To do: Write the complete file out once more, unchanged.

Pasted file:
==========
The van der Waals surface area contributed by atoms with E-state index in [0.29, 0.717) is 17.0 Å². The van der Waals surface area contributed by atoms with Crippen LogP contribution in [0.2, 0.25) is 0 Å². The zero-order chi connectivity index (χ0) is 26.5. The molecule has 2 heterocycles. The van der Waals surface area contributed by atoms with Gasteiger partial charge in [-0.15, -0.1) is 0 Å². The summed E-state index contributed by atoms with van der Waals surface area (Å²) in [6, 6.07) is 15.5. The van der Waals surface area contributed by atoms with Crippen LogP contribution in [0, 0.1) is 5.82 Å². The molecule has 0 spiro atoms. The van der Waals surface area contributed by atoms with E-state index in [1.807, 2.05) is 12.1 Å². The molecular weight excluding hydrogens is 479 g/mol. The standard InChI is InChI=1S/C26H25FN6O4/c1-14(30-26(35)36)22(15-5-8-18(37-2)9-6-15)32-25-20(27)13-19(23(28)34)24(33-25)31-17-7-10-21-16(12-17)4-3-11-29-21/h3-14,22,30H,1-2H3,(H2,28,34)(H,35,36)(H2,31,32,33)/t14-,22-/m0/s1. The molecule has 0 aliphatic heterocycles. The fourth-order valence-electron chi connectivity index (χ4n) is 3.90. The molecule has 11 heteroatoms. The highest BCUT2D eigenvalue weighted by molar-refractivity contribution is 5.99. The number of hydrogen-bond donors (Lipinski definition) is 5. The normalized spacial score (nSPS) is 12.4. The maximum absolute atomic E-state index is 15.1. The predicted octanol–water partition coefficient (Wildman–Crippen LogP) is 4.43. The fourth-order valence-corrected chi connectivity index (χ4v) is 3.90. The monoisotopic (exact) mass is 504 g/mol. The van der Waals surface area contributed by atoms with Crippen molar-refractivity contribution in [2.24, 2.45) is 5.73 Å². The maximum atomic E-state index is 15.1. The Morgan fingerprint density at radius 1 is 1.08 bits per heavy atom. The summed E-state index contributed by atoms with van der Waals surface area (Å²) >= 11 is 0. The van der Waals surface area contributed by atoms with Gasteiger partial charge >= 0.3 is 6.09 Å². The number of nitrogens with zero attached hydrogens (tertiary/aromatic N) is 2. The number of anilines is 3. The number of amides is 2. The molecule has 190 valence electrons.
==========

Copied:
The van der Waals surface area contributed by atoms with E-state index in [0.29, 0.717) is 17.0 Å². The van der Waals surface area contributed by atoms with Crippen LogP contribution in [0.2, 0.25) is 0 Å². The zero-order chi connectivity index (χ0) is 26.5. The molecule has 2 heterocycles. The van der Waals surface area contributed by atoms with Gasteiger partial charge in [-0.15, -0.1) is 0 Å². The summed E-state index contributed by atoms with van der Waals surface area (Å²) in [6, 6.07) is 15.5. The van der Waals surface area contributed by atoms with Crippen LogP contribution in [0, 0.1) is 5.82 Å². The molecule has 0 spiro atoms. The van der Waals surface area contributed by atoms with E-state index in [1.807, 2.05) is 12.1 Å². The molecular weight excluding hydrogens is 479 g/mol. The standard InChI is InChI=1S/C26H25FN6O4/c1-14(30-26(35)36)22(15-5-8-18(37-2)9-6-15)32-25-20(27)13-19(23(28)34)24(33-25)31-17-7-10-21-16(12-17)4-3-11-29-21/h3-14,22,30H,1-2H3,(H2,28,34)(H,35,36)(H2,31,32,33)/t14-,22-/m0/s1. The molecule has 0 aliphatic heterocycles. The fourth-order valence-electron chi connectivity index (χ4n) is 3.90. The molecule has 11 heteroatoms. The highest BCUT2D eigenvalue weighted by molar-refractivity contribution is 5.99. The number of hydrogen-bond donors (Lipinski definition) is 5. The normalized spacial score (nSPS) is 12.4. The maximum absolute atomic E-state index is 15.1. The predicted octanol–water partition coefficient (Wildman–Crippen LogP) is 4.43. The fourth-order valence-corrected chi connectivity index (χ4v) is 3.90. The monoisotopic (exact) mass is 504 g/mol. The van der Waals surface area contributed by atoms with Crippen molar-refractivity contribution in [2.24, 2.45) is 5.73 Å². The maximum atomic E-state index is 15.1. The Morgan fingerprint density at radius 1 is 1.08 bits per heavy atom. The summed E-state index contributed by atoms with van der Waals surface area (Å²) >= 11 is 0. The van der Waals surface area contributed by atoms with Gasteiger partial charge >= 0.3 is 6.09 Å². The number of nitrogens with zero attached hydrogens (tertiary/aromatic N) is 2. The number of anilines is 3. The number of amides is 2. The molecule has 190 valence electrons.